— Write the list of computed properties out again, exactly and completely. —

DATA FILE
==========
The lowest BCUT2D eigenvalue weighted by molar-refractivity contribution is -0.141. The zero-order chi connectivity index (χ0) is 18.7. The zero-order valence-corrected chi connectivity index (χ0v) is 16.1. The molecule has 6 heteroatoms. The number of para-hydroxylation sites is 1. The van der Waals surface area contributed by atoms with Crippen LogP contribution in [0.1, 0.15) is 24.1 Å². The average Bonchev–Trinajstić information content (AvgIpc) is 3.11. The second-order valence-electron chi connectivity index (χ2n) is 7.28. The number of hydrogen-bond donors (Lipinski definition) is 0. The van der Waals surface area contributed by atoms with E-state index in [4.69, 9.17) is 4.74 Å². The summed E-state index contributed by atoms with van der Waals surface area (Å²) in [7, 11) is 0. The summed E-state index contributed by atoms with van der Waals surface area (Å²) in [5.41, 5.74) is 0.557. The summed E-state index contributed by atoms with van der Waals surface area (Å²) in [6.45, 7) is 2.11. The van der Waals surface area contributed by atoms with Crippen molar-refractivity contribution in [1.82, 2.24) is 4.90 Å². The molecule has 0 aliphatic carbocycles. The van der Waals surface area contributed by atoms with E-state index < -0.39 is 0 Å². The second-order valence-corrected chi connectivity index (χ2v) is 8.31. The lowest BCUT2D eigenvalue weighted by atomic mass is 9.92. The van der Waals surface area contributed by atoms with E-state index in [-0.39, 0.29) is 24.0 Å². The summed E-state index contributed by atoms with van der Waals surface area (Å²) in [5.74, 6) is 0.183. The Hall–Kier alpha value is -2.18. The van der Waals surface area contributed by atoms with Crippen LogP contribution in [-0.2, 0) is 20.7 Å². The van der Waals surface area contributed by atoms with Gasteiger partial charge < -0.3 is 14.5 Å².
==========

The lowest BCUT2D eigenvalue weighted by molar-refractivity contribution is -0.141. The zero-order chi connectivity index (χ0) is 18.7. The zero-order valence-corrected chi connectivity index (χ0v) is 16.1. The molecule has 6 heteroatoms. The number of para-hydroxylation sites is 1. The van der Waals surface area contributed by atoms with Crippen LogP contribution in [0.1, 0.15) is 24.1 Å². The average Bonchev–Trinajstić information content (AvgIpc) is 3.11. The second-order valence-electron chi connectivity index (χ2n) is 7.28. The number of hydrogen-bond donors (Lipinski definition) is 0. The van der Waals surface area contributed by atoms with E-state index in [4.69, 9.17) is 4.74 Å². The summed E-state index contributed by atoms with van der Waals surface area (Å²) in [7, 11) is 0. The summed E-state index contributed by atoms with van der Waals surface area (Å²) in [5.41, 5.74) is 0.557. The summed E-state index contributed by atoms with van der Waals surface area (Å²) in [6.45, 7) is 2.11. The van der Waals surface area contributed by atoms with Crippen molar-refractivity contribution in [1.82, 2.24) is 4.90 Å². The molecule has 0 aliphatic carbocycles. The van der Waals surface area contributed by atoms with E-state index < -0.39 is 0 Å². The second-order valence-corrected chi connectivity index (χ2v) is 8.31. The lowest BCUT2D eigenvalue weighted by atomic mass is 9.92. The van der Waals surface area contributed by atoms with E-state index in [-0.39, 0.29) is 24.0 Å². The summed E-state index contributed by atoms with van der Waals surface area (Å²) in [5.74, 6) is 0.183. The Hall–Kier alpha value is -2.18. The van der Waals surface area contributed by atoms with Crippen LogP contribution in [-0.2, 0) is 20.7 Å². The van der Waals surface area contributed by atoms with Gasteiger partial charge < -0.3 is 14.5 Å².